Microsoft’s introduction to augmented reality through the HoloLens has peaked a lot of interest. More specifically in the commercial business industry. Originally built by a team aimed at video game enhancement, the peripheral quickly turned into the spotlight for revolutionary business practices.

The Worldwide Partner Conference in Toronto Canada was a prime example HoloLens ‘opening for business’. PC World reports that it was program director Arantxa Lasa Cid walking onto the stage earlier today with her HoloLens. She was set up with a virtual multi-monitor workspace that spanned out in front of her with email, browsers, and an Outlook calendar. Even with the empty table in front of her, the augmented vision made a clear statement. HoloLens was able to completely remove the clutter of physical objects in lieu of customizable virtual interfaces instead.


With a few taps of the finger, the presentation shifted to the jet engine mechanic training demo that we’ve seen a few times earlier. With Japan Airlines and Microsoft working closely together, HoloLens has been demoed worldwide as the next generation means of training. Especially for jet engines and pilots trainees, the HoloLens has made it possible to disregard time and schedule for the student for a more efficient and hands-on lesson. For a deeper coverage of the Japan Airlines presentation, be sure to check out our coverage from earlier today.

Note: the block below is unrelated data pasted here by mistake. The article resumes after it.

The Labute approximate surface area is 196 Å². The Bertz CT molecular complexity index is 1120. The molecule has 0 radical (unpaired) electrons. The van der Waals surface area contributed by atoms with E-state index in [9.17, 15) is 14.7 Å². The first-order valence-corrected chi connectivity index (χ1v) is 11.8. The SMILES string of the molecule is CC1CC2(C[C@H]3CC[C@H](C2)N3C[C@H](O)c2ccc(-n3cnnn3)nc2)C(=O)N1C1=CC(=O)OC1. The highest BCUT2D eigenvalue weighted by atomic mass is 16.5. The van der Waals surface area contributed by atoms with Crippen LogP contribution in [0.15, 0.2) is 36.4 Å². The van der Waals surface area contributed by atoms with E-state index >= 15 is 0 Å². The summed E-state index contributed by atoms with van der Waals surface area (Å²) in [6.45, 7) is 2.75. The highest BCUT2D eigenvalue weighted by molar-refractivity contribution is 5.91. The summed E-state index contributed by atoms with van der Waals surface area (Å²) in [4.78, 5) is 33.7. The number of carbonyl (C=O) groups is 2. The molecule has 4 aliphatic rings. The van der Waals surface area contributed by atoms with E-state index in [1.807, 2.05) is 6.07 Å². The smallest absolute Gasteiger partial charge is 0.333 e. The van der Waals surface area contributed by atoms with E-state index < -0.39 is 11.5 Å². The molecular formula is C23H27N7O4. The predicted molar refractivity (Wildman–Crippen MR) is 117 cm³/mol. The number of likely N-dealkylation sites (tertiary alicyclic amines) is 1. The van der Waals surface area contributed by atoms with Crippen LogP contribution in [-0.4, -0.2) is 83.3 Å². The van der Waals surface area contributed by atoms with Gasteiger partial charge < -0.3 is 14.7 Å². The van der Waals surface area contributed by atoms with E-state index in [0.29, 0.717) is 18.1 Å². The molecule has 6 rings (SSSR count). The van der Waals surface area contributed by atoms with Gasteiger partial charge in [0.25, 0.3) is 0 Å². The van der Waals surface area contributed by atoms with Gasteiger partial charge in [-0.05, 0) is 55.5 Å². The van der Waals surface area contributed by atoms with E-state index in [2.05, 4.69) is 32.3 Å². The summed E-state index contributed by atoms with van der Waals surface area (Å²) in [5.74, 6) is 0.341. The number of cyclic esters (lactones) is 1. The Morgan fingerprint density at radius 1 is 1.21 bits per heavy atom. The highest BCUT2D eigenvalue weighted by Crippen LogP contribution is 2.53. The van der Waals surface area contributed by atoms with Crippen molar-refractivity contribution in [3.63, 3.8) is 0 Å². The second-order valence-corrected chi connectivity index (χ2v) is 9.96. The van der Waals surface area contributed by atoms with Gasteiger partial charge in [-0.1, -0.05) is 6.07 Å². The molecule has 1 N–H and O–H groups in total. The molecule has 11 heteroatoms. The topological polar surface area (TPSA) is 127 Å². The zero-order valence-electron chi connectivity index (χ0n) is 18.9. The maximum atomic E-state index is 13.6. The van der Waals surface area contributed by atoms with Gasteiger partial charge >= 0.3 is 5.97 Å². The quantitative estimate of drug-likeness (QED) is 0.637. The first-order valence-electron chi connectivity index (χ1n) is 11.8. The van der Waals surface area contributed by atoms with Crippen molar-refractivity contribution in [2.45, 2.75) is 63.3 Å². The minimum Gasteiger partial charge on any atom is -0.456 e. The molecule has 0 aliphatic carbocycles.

It seems Microsoft is nurturing an angle targeted at business interest. After the presentation, Microsoft’s General Manager Lorraine Bardeen encouraged any businesses that were interested in getting their hands on the early access to HoloLens to contact sales representatives. Until now, only the developer kit edition had been available. Even that is severely limited to the submission of a survey. Although, it’s worth noting that another wave of developer kits were confirmed to have been sent out just about a week ago.

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It’s possible that we’ll see more information concerning how businesses can obtain a HoloLens after the WPC in Toronto wraps up.



With greeting of Winbeta.org